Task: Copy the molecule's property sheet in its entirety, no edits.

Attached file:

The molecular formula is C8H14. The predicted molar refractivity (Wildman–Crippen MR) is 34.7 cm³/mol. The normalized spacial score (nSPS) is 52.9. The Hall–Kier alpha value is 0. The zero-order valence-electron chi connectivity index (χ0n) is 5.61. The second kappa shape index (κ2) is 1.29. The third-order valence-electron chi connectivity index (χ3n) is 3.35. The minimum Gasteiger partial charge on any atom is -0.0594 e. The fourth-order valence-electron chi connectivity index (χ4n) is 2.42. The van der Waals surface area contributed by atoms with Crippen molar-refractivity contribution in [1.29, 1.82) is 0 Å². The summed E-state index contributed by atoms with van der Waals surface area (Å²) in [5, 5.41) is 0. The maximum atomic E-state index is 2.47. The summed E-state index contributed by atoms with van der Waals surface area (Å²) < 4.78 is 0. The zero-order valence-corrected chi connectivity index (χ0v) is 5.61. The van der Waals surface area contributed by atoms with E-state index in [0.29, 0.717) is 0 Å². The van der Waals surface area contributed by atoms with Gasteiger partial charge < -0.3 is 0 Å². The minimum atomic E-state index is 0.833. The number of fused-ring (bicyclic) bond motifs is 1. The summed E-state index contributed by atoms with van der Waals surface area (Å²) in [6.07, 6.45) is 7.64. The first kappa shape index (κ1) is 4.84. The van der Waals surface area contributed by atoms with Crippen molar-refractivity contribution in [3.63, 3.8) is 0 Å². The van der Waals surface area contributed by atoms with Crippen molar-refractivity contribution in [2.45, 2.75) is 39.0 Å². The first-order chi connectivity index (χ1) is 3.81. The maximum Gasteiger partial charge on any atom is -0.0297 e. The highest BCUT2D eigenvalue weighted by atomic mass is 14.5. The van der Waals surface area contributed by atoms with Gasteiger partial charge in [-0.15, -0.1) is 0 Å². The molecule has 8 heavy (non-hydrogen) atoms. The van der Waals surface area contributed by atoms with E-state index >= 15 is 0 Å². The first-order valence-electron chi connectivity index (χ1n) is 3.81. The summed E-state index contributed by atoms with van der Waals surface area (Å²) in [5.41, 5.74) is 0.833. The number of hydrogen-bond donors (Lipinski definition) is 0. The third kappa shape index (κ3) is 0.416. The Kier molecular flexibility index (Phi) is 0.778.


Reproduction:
The molecular formula is C8H14. The predicted molar refractivity (Wildman–Crippen MR) is 34.7 cm³/mol. The normalized spacial score (nSPS) is 52.9. The Hall–Kier alpha value is 0. The zero-order valence-electron chi connectivity index (χ0n) is 5.61. The second kappa shape index (κ2) is 1.29. The third-order valence-electron chi connectivity index (χ3n) is 3.35. The minimum Gasteiger partial charge on any atom is -0.0594 e. The fourth-order valence-electron chi connectivity index (χ4n) is 2.42. The van der Waals surface area contributed by atoms with Crippen molar-refractivity contribution in [1.29, 1.82) is 0 Å². The summed E-state index contributed by atoms with van der Waals surface area (Å²) in [5, 5.41) is 0. The maximum atomic E-state index is 2.47. The summed E-state index contributed by atoms with van der Waals surface area (Å²) < 4.78 is 0. The zero-order valence-corrected chi connectivity index (χ0v) is 5.61. The van der Waals surface area contributed by atoms with E-state index in [0.29, 0.717) is 0 Å². The van der Waals surface area contributed by atoms with Gasteiger partial charge < -0.3 is 0 Å². The minimum atomic E-state index is 0.833. The number of fused-ring (bicyclic) bond motifs is 1. The summed E-state index contributed by atoms with van der Waals surface area (Å²) in [6.07, 6.45) is 7.64. The first kappa shape index (κ1) is 4.84. The van der Waals surface area contributed by atoms with Crippen molar-refractivity contribution in [3.63, 3.8) is 0 Å². The van der Waals surface area contributed by atoms with Crippen molar-refractivity contribution in [2.45, 2.75) is 39.0 Å². The first-order chi connectivity index (χ1) is 3.81. The maximum Gasteiger partial charge on any atom is -0.0297 e. The highest BCUT2D eigenvalue weighted by atomic mass is 14.5. The van der Waals surface area contributed by atoms with Gasteiger partial charge in [-0.15, -0.1) is 0 Å². The molecule has 8 heavy (non-hydrogen) atoms. The van der Waals surface area contributed by atoms with E-state index >= 15 is 0 Å². The first-order valence-electron chi connectivity index (χ1n) is 3.81. The summed E-state index contributed by atoms with van der Waals surface area (Å²) in [5.41, 5.74) is 0.833. The number of hydrogen-bond donors (Lipinski definition) is 0. The third kappa shape index (κ3) is 0.416. The Kier molecular flexibility index (Phi) is 0.778.